Thousands of Native American Remains Left in Bureaucratic Limbo
September 26, 2016
The law is the Native American Graves Protection and Repatriation Act (NAGPRA). The agency is the U.S. Bureau of Reclamation, which possesses one of the West’s largest accumulations of Native American remains and funerary objects. In a disclosure filed with the Office of Special Counsel (OSC) in August 2013, Patrick Williams, a former Museum Specialist at the Bureau’s Sacramento Regional Office, detailed NAGPRA violations by its systematic failure to catalog new remains and death rite relics, track loans of collections, or notify tribes of ancestral recoveries.
The Office of Special Counsel found that Williams’ disclosure had a “substantial likelihood of validity” and transmitted it in July 2014 to Interior Secretary Sally Jewell who, in turn, tasked the Bureau to respond. Over the ensuing months, the Bureau submitted mounds of paper in its attempt to refute the charges. Ultimately, in a September 22nd letter to the President and both houses of Congress, Special Counsel Carolyn Lerner wrote that while some progress had been made: “Mr. Williams is correct that full NAGPRA compliance remains ‘a goal’ and is not yet reality.” She also called for a future review of the Bureau’s compliance in 2017.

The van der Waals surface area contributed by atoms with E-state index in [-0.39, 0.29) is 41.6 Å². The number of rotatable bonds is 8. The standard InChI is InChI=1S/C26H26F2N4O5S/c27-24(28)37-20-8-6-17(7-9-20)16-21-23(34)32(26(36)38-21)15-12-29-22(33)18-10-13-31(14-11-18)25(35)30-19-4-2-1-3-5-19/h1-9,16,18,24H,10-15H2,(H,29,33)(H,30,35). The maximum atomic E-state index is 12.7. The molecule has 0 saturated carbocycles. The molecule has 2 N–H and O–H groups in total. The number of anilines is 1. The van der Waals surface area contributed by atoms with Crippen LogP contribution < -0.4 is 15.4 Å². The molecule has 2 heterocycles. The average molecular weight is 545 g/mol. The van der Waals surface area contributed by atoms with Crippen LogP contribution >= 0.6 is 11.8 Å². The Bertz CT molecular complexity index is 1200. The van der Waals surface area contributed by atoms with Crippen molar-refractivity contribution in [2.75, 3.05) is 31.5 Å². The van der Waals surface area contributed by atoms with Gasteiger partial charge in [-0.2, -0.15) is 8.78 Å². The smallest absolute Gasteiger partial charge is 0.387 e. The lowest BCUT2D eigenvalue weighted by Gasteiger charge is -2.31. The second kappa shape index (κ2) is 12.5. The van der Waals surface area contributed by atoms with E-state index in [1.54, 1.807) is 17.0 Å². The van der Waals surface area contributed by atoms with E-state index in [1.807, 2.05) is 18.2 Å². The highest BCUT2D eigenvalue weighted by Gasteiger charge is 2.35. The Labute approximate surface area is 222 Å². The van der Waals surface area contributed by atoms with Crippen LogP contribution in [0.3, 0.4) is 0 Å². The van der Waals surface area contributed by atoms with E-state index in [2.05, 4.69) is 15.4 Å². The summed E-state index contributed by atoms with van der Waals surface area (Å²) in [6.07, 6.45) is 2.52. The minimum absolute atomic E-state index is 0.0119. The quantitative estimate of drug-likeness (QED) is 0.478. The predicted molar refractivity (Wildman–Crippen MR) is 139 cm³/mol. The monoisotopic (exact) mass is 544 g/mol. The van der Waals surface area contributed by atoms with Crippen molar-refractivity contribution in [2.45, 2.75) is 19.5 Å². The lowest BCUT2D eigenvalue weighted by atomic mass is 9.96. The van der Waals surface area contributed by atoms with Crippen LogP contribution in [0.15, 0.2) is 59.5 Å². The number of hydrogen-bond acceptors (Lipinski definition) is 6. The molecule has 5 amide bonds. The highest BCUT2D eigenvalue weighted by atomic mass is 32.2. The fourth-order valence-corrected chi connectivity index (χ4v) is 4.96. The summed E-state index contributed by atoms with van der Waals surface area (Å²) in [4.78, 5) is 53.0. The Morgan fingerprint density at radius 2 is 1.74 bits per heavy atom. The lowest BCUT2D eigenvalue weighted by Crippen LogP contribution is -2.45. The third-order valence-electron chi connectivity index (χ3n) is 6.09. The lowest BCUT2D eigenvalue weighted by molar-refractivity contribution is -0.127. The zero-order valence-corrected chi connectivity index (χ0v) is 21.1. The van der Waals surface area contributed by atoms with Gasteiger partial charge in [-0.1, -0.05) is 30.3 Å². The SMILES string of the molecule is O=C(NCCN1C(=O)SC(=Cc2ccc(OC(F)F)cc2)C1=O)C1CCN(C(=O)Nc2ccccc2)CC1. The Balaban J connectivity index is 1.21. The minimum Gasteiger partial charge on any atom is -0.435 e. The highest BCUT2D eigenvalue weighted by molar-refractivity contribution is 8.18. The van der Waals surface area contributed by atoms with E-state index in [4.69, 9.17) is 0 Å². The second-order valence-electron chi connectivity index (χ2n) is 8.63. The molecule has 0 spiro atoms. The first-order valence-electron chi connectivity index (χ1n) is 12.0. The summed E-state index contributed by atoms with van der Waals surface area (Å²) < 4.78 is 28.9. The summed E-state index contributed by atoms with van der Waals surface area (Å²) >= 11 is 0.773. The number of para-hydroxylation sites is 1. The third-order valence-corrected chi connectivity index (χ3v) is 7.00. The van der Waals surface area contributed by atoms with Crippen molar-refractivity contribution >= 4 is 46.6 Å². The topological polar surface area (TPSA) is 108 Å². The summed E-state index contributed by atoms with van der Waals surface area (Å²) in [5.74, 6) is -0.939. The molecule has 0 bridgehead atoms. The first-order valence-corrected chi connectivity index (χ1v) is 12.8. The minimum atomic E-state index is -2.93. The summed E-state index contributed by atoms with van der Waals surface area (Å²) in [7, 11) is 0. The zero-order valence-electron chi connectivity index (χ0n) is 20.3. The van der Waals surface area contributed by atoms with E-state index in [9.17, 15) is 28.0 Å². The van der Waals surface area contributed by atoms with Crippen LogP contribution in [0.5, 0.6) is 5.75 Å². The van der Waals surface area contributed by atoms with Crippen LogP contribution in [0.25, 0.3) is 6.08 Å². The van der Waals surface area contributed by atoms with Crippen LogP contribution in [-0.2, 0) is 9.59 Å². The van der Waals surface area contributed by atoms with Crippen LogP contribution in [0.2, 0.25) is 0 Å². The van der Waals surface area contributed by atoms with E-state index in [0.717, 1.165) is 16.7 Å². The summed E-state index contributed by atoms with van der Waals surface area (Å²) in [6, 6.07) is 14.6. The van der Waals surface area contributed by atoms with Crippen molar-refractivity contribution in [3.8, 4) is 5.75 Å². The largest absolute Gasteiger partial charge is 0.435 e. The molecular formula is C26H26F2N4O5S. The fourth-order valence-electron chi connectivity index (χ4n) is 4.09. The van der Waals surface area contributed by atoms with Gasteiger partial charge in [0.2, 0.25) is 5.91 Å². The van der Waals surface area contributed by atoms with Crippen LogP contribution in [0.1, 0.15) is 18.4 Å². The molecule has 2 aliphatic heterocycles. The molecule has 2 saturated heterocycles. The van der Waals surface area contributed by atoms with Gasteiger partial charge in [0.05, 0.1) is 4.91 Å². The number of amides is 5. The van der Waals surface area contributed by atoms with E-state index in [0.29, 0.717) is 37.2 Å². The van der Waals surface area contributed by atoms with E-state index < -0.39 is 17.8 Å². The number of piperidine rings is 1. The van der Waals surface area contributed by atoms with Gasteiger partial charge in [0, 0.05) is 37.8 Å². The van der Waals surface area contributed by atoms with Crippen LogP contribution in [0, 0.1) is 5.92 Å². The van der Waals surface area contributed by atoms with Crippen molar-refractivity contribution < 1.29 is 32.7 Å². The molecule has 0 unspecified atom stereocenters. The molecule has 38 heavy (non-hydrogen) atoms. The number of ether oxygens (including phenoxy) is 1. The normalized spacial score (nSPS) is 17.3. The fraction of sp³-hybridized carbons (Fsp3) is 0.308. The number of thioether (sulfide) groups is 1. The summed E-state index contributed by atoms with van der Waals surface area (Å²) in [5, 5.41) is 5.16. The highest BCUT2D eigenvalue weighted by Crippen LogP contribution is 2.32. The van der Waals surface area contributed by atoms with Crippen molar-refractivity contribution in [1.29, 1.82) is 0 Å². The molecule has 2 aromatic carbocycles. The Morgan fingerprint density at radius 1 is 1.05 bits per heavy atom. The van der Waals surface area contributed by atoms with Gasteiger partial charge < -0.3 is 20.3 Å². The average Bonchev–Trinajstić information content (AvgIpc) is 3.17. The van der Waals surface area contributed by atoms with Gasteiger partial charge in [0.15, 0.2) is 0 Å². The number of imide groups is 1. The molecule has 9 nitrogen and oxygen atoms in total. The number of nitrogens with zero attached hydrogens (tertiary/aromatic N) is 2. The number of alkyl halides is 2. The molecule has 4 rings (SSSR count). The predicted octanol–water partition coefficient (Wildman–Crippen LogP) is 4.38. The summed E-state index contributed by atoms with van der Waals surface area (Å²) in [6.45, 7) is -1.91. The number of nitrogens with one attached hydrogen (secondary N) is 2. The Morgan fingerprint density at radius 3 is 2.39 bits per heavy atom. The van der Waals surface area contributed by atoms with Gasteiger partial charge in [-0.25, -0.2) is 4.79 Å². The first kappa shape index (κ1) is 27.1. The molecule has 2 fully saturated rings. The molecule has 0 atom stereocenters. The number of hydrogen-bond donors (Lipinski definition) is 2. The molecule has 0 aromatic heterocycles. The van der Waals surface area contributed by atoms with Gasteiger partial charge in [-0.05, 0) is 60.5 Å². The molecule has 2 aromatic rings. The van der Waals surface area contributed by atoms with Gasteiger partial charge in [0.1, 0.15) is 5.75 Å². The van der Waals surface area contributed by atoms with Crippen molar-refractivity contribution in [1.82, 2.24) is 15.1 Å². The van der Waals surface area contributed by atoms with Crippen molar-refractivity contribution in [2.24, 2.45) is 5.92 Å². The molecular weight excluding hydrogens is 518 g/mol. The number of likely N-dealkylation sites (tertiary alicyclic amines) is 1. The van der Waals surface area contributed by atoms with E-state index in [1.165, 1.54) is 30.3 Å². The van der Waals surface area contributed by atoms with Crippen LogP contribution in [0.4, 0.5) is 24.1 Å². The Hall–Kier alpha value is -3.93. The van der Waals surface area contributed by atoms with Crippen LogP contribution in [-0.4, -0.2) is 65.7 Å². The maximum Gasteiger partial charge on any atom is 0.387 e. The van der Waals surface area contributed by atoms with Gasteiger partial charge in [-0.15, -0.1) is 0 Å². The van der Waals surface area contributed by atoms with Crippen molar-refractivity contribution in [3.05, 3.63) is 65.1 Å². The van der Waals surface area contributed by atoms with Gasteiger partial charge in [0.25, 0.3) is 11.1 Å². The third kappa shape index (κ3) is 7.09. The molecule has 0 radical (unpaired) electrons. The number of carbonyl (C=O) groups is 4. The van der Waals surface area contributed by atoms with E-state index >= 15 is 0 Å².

“Frankly, the Bureau spent all its efforts trying to deny that there was a problem rather than fixing it,” said Williams. “In the course of its lengthy investigation, it did not open a single box, audit records, or consult outside experts – it simply conducted self-exonerating interviews of its own staff.”
Although denying Native American Graves Protection and Repatriation Act violations, the Bureau of Reclamation admits that it:
In her letter, Special Counsel Lerner credited the disclosure for the Bureau’s grudging progress:
“I commend Mr. Williams for bringing this matter to light; his disclosure and the investigation have resulted in progress toward significant change.”
“It has been more than three years since Patrick Williams made his disclosure. A lot of time and money could have been saved had the Secretary of Interior done her job and exercised oversight. Instead, she stepped aside and allowed the Bureau of Reclamation to simply circle the wagons,” stated PEER Executive Director Jeff Ruch. “It is still too early to tell whether the Bureau will reach compliance with the law or will just wait until the stage lights dim to revert to recalcitrance.”
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Editing by Mary Kauffman, SitNews
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